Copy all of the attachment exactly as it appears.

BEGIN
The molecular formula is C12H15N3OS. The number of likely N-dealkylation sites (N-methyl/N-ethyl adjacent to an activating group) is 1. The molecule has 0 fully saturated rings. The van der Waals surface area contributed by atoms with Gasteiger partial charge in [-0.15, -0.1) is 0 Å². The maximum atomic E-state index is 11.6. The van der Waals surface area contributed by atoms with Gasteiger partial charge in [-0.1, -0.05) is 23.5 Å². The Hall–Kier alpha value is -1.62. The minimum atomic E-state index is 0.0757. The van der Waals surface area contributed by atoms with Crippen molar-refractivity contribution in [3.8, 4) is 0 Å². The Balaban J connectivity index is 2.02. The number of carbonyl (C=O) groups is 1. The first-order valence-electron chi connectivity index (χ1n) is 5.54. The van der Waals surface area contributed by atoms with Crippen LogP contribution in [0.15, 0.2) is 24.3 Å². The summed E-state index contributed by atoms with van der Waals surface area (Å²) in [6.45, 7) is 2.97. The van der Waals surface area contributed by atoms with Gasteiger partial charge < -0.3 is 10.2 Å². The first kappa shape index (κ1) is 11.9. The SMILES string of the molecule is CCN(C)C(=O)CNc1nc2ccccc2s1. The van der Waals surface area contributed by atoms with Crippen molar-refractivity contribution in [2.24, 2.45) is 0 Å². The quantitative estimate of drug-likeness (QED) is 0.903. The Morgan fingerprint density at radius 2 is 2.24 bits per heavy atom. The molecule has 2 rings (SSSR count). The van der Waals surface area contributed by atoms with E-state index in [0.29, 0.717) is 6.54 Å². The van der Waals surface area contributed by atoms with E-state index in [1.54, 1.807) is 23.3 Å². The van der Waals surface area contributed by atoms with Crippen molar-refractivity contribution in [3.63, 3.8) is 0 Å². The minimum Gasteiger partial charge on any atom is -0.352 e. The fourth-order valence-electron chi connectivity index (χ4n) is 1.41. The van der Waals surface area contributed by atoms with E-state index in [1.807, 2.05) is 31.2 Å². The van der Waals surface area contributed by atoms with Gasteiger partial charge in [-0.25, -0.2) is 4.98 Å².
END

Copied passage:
The molecular formula is C12H15N3OS. The number of likely N-dealkylation sites (N-methyl/N-ethyl adjacent to an activating group) is 1. The molecule has 0 fully saturated rings. The van der Waals surface area contributed by atoms with Gasteiger partial charge in [-0.15, -0.1) is 0 Å². The maximum atomic E-state index is 11.6. The van der Waals surface area contributed by atoms with Gasteiger partial charge in [-0.1, -0.05) is 23.5 Å². The Hall–Kier alpha value is -1.62. The minimum atomic E-state index is 0.0757. The van der Waals surface area contributed by atoms with Crippen molar-refractivity contribution in [3.8, 4) is 0 Å². The Balaban J connectivity index is 2.02. The number of carbonyl (C=O) groups is 1. The first-order valence-electron chi connectivity index (χ1n) is 5.54. The van der Waals surface area contributed by atoms with Crippen LogP contribution in [0.15, 0.2) is 24.3 Å². The summed E-state index contributed by atoms with van der Waals surface area (Å²) in [6.45, 7) is 2.97. The van der Waals surface area contributed by atoms with Gasteiger partial charge < -0.3 is 10.2 Å². The first kappa shape index (κ1) is 11.9. The SMILES string of the molecule is CCN(C)C(=O)CNc1nc2ccccc2s1. The van der Waals surface area contributed by atoms with Crippen molar-refractivity contribution in [2.24, 2.45) is 0 Å². The quantitative estimate of drug-likeness (QED) is 0.903. The Morgan fingerprint density at radius 2 is 2.24 bits per heavy atom. The molecule has 2 rings (SSSR count). The van der Waals surface area contributed by atoms with E-state index in [0.29, 0.717) is 6.54 Å². The van der Waals surface area contributed by atoms with E-state index in [1.54, 1.807) is 23.3 Å². The van der Waals surface area contributed by atoms with Crippen molar-refractivity contribution in [3.63, 3.8) is 0 Å². The minimum Gasteiger partial charge on any atom is -0.352 e. The fourth-order valence-electron chi connectivity index (χ4n) is 1.41. The van der Waals surface area contributed by atoms with E-state index in [1.807, 2.05) is 31.2 Å². The van der Waals surface area contributed by atoms with Gasteiger partial charge in [-0.25, -0.2) is 4.98 Å².